Any consumer whose nonencrypted or nonredacted personal information, as defined in subparagraph (A) of paragraph (1) of subdivision (d) of Section 1798.81.5, is subject to an unauthorized access and exfiltration, theft, or disclosure as a result of the business’s violation of the duty to implement and maintain reasonable security procedures and practices appropriate to the nature of the information to protect the personal information may institute a civil action for any of the following.

SEC. 11. Section 1798.150 CCPA

But What accounts as reasonable? Until recently, it was very hard to deploy a Content-Security-Policy. Only tech-savvy companies such as Google and Github could utilize dedicated internal security experts, with dedicated infrastructure to use CSP on some of their assets.

Hence, it was reasonable for companies with less resources – not to go this extra mile (of hiring experts), and they could get a pardon on failing to meet this “unreasonable” measure.

Today however, Generating a Content-Security-Policy for your sites can be automatic, and managing your CSP with RapidSec (or some of the WAF providers that have a CSP feature), has become a much more approachable task.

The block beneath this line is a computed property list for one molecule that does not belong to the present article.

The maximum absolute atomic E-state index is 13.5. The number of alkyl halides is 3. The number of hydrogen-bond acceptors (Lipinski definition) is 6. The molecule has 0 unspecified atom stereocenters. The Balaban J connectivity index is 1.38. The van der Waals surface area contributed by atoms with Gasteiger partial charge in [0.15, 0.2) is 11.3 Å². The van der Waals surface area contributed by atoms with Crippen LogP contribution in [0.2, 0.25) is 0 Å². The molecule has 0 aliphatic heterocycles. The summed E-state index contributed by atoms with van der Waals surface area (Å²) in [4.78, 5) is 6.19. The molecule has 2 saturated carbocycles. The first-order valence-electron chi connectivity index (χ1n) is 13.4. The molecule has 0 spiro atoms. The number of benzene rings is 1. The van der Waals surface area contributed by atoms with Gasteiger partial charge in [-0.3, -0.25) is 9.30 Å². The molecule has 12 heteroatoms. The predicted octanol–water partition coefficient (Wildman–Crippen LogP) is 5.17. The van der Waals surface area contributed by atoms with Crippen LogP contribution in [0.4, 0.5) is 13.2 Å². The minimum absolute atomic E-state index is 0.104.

This best-practice enforced approach to Content Security Policy does not require deep expertise / research / your own dedicated infrastructure. In fact – we’ve seen many cases of one Security / IT / DevOps / R&D engineer deploy CSP across dozens of an enterprise’s assets in a single day with RapidSec.

Combined with the affordable pricing for managing CSP, it is now highly reasonable that all companies with PII / sensitive web assets use Content-Security-Policy as an HTTP header on all their assets.

We’ve also seen GDPR breaches fined heavily, for lack of adopting proper standardized security controls. Such as the ICO fining British Airways £20M for data breach affecting more than 400,000 customers (FYI: this fine was significantly reduced from the original £183M fine due to unusual constraints on airlines in the 2020 lockdowns).

Failure to prevent the attack: